This guide shows how to set up your SDK environment to deploy Cordova apps for Android devices, and how to optionally use Android-centered command-line tools in your development workflow. You need to install the Android SDK regardless of whether you want to use these platform-centered shell tools or cross-platform Cordova CLI for development. For a comparison of the two development paths, see the Overview. For details on the CLI, see The Command-Line Interface.
Cordova for Android requires the Android SDK. See the Android SDK's System Requirements.
Cordova supports Android 2.3.x (Gingerbread, starting with Android API level 10) and 4.x. As a general rule, Android versions become unsupported by Cordova as they dip below 5% on Google's distribution dashboard. Android versions earlier than API level 10, and the 3.x versions (Honeycomb, API levels 11-13) fall significantly below that 5% threshold.
If you want to use Cordova's Android-centered shell tools in conjunction with the SDK, download Cordova from cordova.apache.org. Otherwise ignore this section if you plan to use the cross-platform CLI tool described in The Command-Line Interface.
The Cordova download contains separate archives for each platform. Be
sure to expand the appropriate archive,
android in this case, within
an empty directory. The relevant executible utilities are available
in the top-level
bin directory. (Consult the README file if
necessary for more detailed directions.)
These shell tools allow you to create, build, and run Android apps. For information on the additional command-line interface that enables plugin features across all platforms, see Using Plugman to Manage Plugins. See Application Plugins for details on how to develop plugins.
Install the Android SDK from developer.android.com/sdk. The android sdk is distributed as an 'adt-bundle-<os>-<arch>-<ver>' file. On windows, the adt-bundle is packaged with an installer. On OSX and Linux, simply unpack the 'adt-bundle' in the location you store development tools. More detailed information on Android SDK setup can be found here
For Cordova command-line tools to work, or the CLI that is based upon
them, you need to include the SDK's
directories in your
PATH. On a Mac, you can use a text editor to
create or modify the
~/.bash_profile file, adding a line such as the
following, depending on where the SDK installs:
Add the paths for
ant if needed. This line in
exposes these tools in newly opened terminal windows. If your terminal
window is already open in OSX, or to avoid a logout/login on Linux, run
this to make them available in the current terminal window:
$ source ~/.bash_profile
To modify the
PATH environment on Windows 7:
Click on the Start menu in the lower-left corner of the desktop, right-click on Computer, then select Properties.
Select Advanced System Settings in the column on the left.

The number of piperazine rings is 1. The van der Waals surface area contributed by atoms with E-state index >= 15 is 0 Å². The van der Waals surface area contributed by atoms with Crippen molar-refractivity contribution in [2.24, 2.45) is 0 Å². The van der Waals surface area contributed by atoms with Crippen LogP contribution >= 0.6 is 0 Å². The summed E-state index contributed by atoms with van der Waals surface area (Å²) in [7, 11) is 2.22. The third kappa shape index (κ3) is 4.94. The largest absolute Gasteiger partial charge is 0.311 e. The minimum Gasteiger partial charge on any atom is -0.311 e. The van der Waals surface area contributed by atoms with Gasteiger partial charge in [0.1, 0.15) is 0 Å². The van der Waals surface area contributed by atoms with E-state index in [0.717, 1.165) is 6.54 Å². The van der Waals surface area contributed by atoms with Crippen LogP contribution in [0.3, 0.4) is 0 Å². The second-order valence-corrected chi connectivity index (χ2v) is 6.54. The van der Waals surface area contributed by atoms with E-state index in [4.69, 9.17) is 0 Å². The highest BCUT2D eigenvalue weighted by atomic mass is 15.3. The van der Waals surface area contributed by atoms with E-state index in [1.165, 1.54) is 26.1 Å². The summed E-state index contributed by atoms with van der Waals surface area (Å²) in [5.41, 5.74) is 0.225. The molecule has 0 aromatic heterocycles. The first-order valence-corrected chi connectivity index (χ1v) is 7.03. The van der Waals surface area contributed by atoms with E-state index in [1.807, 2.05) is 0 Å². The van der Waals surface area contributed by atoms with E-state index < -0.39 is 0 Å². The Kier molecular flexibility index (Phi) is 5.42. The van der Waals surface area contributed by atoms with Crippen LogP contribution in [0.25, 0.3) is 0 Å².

In the resulting dialog box, press Environment Variables.
Select the PATH variable and press Edit.
Append the following to the
PATHbased on where you installed the SDK, for example:
Save the value and close both dialog boxes.
You may also need to enable Java and Ant. Open a command prompt and
java, and also type
ant. Append to the
PATH whichever of
these fails to run:
At this point, to create a new project you can choose between the cross-platform CLI tool described in The Command-Line Interface, or the set of Android-specific shell tools. From within a source-code directory, here's the CLI approach:
$ cordova create hello com.example.hello HelloWorld $ cd hello $ cordova platform add android $ cordova build
Here's the corresponding lower-level shell-tool approach for both Unix and Windows:
$ /path/to/cordova-android/bin/create /path/to/new/hello com.example.hello HelloWorld C:\path\to\cordova-android\bin\create.bat C:\path\to\new\hello com.example.hello HelloWorld
Here's how to use the SDK to modify it:
Launch the Eclipse application.
Select the New Project menu item.
Choose Android Project from Existing Code from the resulting dialog box, and press Next:
If you're using the CLI, navigate to the
hellodirectory you created for the project, then to the
platforms/androidsubdirectory. Alternately, if you use the
createshell utility, simply navigate to the
Once the Eclipse window opens, a red X may appear to indicate unresolved problems. If so, follow these additional steps:
Right-click on the project directory.
In the resulting Properties dialog, select Android from the navigation pane.
For the project build target, select the highest Android API level you have installed.
Select Clean from the Project menu. This should correct all the errors in the project.
If you are using the CLI in development, the project directory's
www directory contains the source files. Run either of
these within the project directory to rebuild the app:
$ cordova build $ cordova build android # do not rebuild other platforms
If you are using the Android-specific shell tools in development,
there is a different approach. Once you generate the project, the